When it was on, I watched the first quarter of Milwaukee’s loss to the Detroit Pistons on Friday night. It was identical to practically every quarter I’d watched of the Bucks this season. Uneventful and boring. Was this going to be the whole rest of the season?
Since Giannis had become less aggressive offensively, Milwaukee turned back into every Milwaukee team I’d watched for the last ten years. A boring group led by inconsistent veterans, young players with low ceilings and guys who have no NBA future. OJ Mayo was playing and shooting a lot. Jerryd Bayless was one of the guys getting the most touches. Rashad Vaughn ran around. Michael Carter-Williams. Greg Monroe. What’s compelling about a team like that? What was the reason to keep watching?
Saturday night, Milwaukee was a bit different. Against the Knicks, the team played better across the board in a 106-91 win. But most importantly, Giannis and Jabari Parker were heavily involved. Every time I looked up, Giannis had the ball on the perimeter or Parker was trying to dunk. Parker threw a beautiful cross-court transition bounce pass. He made a basket, then turned around and stole the inbounds pass and dunked it. Giannis had a spike block. The two-star hopefuls combined for 34 points, 13 rebounds, and eight assists. In each category, Milwaukee’s duo was better than the lauded Knicks pairing of Kristaps Porzingis and Carmelo Anthony.
So maybe there is some reason to keep watching the Bucks. But can fans trust that Milwaukee’s offense will continue to feature Antetokounmpo and Parker heavily? Maybe, as Jason Kidd seemed to think Saturday night that the Bucks found someone capable of getting more players involved.
With Bayless out battling an ankle injury, Tyler Ennis dealing with an injury that left him active, but limited and Greivis Vasquez still inactive, Kidd turned to Mayo as his starting point guard, electing to leave Michael Carter-Williams in a reserve role. The move paid off handsomely, and Kidd was glowing in his assessment of Mayo after the game.
“I thought he set the tone by running the offense and making sure that guys touched the ball,” Kidd said. “One turnover for a guy who you would say likes to shoot it. I think he showed what it means to be a true teammate and set the table for his teammates.”
The turnaround was drastic. Milwaukee was as aimless as ever on Friday night against the Pistons and Kidd apparently still hasn’t seen what he wants to see in MCW to hand the reigns back over to him. By Saturday, they looked like a different team. Playing a bad Knicks team on a back-to-back helped, but that shouldn’t have been the only reason Milwaukee seemed more balanced.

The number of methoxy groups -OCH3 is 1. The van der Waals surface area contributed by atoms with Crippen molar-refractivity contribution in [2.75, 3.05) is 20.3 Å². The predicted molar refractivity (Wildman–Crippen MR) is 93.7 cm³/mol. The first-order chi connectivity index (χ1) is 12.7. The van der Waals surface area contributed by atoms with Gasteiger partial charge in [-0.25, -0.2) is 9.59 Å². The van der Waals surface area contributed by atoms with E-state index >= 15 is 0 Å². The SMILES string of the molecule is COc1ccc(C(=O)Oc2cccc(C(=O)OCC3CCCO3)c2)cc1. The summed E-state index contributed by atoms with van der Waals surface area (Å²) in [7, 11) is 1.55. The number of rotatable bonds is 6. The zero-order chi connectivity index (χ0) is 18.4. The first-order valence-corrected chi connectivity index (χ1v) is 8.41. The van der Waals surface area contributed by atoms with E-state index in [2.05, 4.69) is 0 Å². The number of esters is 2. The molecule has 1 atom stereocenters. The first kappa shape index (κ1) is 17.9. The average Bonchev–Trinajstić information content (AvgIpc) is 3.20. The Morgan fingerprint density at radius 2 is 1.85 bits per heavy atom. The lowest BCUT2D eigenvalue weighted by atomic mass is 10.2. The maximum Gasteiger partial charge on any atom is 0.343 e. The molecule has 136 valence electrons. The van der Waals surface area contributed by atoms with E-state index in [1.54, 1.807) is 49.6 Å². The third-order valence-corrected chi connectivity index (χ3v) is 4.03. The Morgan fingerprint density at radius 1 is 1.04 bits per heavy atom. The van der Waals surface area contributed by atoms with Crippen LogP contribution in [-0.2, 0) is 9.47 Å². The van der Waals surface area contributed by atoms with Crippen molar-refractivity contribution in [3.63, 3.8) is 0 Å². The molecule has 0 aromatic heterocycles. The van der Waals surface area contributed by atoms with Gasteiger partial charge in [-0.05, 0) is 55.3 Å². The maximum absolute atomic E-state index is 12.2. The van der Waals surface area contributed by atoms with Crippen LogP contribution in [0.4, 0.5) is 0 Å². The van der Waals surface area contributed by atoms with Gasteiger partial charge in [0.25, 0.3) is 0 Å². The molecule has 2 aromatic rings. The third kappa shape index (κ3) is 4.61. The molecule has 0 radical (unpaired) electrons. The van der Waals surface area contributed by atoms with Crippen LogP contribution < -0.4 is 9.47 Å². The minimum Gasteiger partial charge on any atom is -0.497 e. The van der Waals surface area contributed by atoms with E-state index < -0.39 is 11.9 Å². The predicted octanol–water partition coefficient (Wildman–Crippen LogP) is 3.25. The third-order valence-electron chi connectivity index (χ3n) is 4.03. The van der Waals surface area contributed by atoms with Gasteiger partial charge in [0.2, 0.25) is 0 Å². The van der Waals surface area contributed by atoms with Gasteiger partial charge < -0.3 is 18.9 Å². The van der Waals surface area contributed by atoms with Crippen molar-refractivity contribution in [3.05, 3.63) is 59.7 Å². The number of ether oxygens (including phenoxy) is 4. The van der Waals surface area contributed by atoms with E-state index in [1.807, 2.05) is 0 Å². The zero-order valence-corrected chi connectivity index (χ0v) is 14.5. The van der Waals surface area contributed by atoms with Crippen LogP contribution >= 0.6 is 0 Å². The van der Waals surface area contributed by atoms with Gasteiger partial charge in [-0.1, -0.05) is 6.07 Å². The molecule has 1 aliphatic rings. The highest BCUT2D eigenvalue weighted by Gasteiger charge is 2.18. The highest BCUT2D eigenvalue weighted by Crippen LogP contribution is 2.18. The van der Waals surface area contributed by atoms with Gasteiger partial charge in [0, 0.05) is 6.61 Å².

Even on Saturday night, when MCW played possibly his best game of the year, you rarely saw him making plays that set up his teammates for success. He did have one nice drive and kick out to Mayo, who hit one of Milwaukee’s two 3-point makes, but aside from that, MCW’s big night seemed to be just the result of more of his floaters going in. He was 9-16 FG and finished with 20 points, five assists, and just two turnovers, which is a strong statistical night for MCW. But it didn’t mean that he had a great night as a point guard.
Saturday night made it clear that the Bucks need a guard who can get more players involved. An offense revolving around difficult shots in the paint for a point guard and Greg Monroe post-ups isn’t going to be a successful one and certainly won’t be fun to watch.
But an offense directed by a guy who is looking to create shots and opportunities for its two best players, who also happen to be its two building blocks? That offense would be a blast. It seems impossible that the Bucks would be a worse team with Giannis and Parker taking the majority of the shots. So not only could this team be way more fun, but they could be more competitive, all while its two young cornerstones get more opportunity to develop.
So maybe the point guard answer in the short term is OJ Mayo. Maybe longer term this season it’s Vasquez. Maybe all odds will be defied and MCW will figure out how to take a back seat and only attack when the right opportunities present themselves. Regardless of which player rises to the challenge, Milwaukee needs to make a commitment to a lead guard that’s going to do everything he can to keep feeding Giannis and Jabari.
Saturday night made it clear: The Bucks need to be a Parker-Giannis centric team. Not just for our sake, but for their sake.